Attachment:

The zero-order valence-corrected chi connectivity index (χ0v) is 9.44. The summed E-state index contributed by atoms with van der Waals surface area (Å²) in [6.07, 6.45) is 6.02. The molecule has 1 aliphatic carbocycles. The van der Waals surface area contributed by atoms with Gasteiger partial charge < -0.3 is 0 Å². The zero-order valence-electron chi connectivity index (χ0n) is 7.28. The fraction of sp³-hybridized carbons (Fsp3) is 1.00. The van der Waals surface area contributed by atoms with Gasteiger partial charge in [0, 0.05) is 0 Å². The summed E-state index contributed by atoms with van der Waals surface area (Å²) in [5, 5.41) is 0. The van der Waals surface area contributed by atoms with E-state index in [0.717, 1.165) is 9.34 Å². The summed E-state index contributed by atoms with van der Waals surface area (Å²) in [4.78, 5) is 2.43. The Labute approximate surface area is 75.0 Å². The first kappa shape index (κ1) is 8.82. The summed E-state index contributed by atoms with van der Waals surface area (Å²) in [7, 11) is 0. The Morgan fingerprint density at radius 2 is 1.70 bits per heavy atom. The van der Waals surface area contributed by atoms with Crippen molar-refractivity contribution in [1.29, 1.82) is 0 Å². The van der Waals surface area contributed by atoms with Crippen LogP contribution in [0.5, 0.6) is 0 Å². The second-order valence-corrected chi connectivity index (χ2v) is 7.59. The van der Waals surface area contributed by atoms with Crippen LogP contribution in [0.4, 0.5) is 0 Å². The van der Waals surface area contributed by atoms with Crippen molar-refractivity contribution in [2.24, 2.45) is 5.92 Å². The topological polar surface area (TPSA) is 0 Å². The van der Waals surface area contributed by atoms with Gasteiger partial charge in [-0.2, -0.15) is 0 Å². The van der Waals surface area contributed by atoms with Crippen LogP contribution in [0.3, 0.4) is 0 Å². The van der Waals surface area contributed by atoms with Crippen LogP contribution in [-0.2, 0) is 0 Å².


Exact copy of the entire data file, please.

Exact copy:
The zero-order valence-corrected chi connectivity index (χ0v) is 9.44. The summed E-state index contributed by atoms with van der Waals surface area (Å²) in [6.07, 6.45) is 6.02. The molecule has 1 aliphatic carbocycles. The van der Waals surface area contributed by atoms with Gasteiger partial charge < -0.3 is 0 Å². The zero-order valence-electron chi connectivity index (χ0n) is 7.28. The fraction of sp³-hybridized carbons (Fsp3) is 1.00. The van der Waals surface area contributed by atoms with Gasteiger partial charge in [0, 0.05) is 0 Å². The summed E-state index contributed by atoms with van der Waals surface area (Å²) in [5, 5.41) is 0. The van der Waals surface area contributed by atoms with E-state index in [0.717, 1.165) is 9.34 Å². The summed E-state index contributed by atoms with van der Waals surface area (Å²) in [4.78, 5) is 2.43. The Labute approximate surface area is 75.0 Å². The first kappa shape index (κ1) is 8.82. The summed E-state index contributed by atoms with van der Waals surface area (Å²) in [7, 11) is 0. The Morgan fingerprint density at radius 2 is 1.70 bits per heavy atom. The van der Waals surface area contributed by atoms with Crippen molar-refractivity contribution in [1.29, 1.82) is 0 Å². The van der Waals surface area contributed by atoms with Crippen LogP contribution in [0.5, 0.6) is 0 Å². The second-order valence-corrected chi connectivity index (χ2v) is 7.59. The van der Waals surface area contributed by atoms with Crippen LogP contribution in [0.4, 0.5) is 0 Å². The van der Waals surface area contributed by atoms with Crippen molar-refractivity contribution in [2.24, 2.45) is 5.92 Å². The topological polar surface area (TPSA) is 0 Å². The van der Waals surface area contributed by atoms with Gasteiger partial charge in [-0.2, -0.15) is 0 Å². The van der Waals surface area contributed by atoms with Crippen LogP contribution in [0.3, 0.4) is 0 Å². The van der Waals surface area contributed by atoms with Crippen LogP contribution in [-0.2, 0) is 0 Å².